Flashcards in Structure and function of arteries, capillaries and veins Deck (33)
What are the blood vessels which blood circulate from the heart called?
Arteries, arterioles, capillaries, venules and finally veins, before returning to the heart
What are blood vessels?
Tubes with walls composed of different tissues dependent on the function of the vessel
What is the central space or cavity of the blood vessels called?
What is lumen lined with?
A layer of cells called endothelium
What is the endothelium lining the central lumen of blood vessels surrounded by?
Layers of tissue that differ between arteries, capillaries and veins
What does arteries do?
Carry blood away from the heart
What pressure is the blood pumped through the arteries?
At a high pressure
What does arteries have?
An outer layer containing smooth muscle with more elastic fibres
What do the thick elastic walls of the arteries do?
Stretch and recoil to accommodate the surge of blood after each contraction of the heart
What can the smooth muscle in the walls of the arterioles do?
Contract or relax causing vasoconstriction and vasodilation to control blood flow
What does the ability of the arterioles to vasoconstrict or vasodilate allow?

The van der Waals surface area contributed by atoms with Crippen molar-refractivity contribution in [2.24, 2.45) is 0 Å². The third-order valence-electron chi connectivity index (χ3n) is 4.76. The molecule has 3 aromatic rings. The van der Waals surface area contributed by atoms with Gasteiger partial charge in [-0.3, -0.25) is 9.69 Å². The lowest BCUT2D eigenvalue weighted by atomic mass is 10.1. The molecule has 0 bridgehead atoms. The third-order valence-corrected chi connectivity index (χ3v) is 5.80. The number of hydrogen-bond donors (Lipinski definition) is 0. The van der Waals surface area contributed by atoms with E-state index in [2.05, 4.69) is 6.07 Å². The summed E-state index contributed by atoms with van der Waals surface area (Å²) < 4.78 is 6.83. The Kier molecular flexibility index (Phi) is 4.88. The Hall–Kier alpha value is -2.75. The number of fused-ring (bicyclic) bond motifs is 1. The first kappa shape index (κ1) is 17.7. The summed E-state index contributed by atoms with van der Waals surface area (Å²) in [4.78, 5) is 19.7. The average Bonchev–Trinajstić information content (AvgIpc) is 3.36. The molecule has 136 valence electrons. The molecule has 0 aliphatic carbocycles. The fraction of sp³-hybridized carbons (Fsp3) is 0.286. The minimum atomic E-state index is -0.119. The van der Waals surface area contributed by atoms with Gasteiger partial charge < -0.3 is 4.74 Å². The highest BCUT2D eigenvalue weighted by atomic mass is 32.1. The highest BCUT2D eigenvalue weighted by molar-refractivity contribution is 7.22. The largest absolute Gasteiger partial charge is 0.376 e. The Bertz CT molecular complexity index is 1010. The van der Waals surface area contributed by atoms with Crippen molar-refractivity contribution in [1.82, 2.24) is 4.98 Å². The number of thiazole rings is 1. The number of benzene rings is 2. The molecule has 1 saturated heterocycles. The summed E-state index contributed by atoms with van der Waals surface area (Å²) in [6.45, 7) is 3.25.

The changing demand of the body's tissue to be met
What happens to the arterioles supplying the muscle vasodilate during exercise?
Increases the blood flow
What happens to the arterioles supplying the abdominal organs during exercise?
Reduces the blood flow to them
What do arteries branch into?
smaller blood vessels called arterioles
From the arterioles where is the blood transported?
To the venules by passing through a dense network or bed of capillaries
Describe the walls of capillaries?
They're only one cell thick, which allows quick and efficient exchange of materials
What do capillaries allow to exchange?
substances with tissues
What happens when capillaries merge into one another
produce wider blood vessels called venules, which finally form veins
What do veins do?
Carry blood towards the heart
What is the structure of a vein?
Outer layer of connective tissue containing elastic fibres but a much thinner muscular wall than arteries
What is the difference between a lumen of a vein and of an artery?
The lumen of a vein is relatively wider than of an artery
Why are valves present in veins?
To prevent the backflow of blood
Why are valves needed?
As the blood is flowing back to the heart at low pressure and generally against the force of gravity
Comparison of blood in arterioles than capillaries
Arterioles is at a higher pressure than the blood in the capillaries
What is the result of higher blood pressure at the arteriole end of the capillary bed?
It results in pressure filtration, forcing the plasma, with small soluble molecules, out of the capillaries into the tissues
What is tissue fluid similar to?
Blood plasma but does not contain plasma proteins
What does tissue fluid contain?
Glucose, oxygen and dissolved substances, which supply the tissues with all their requirements
What happens to the useful and waste substances?
Useful molecules such as glucose and oxygen diffuse into cells and carbon dioxide and waste substances diffuse out of the cells and into the tissue fluid to be excreted
How does the tissue fluid re-enter?
Through capillaries at the venule end of the capillary bed by osmosis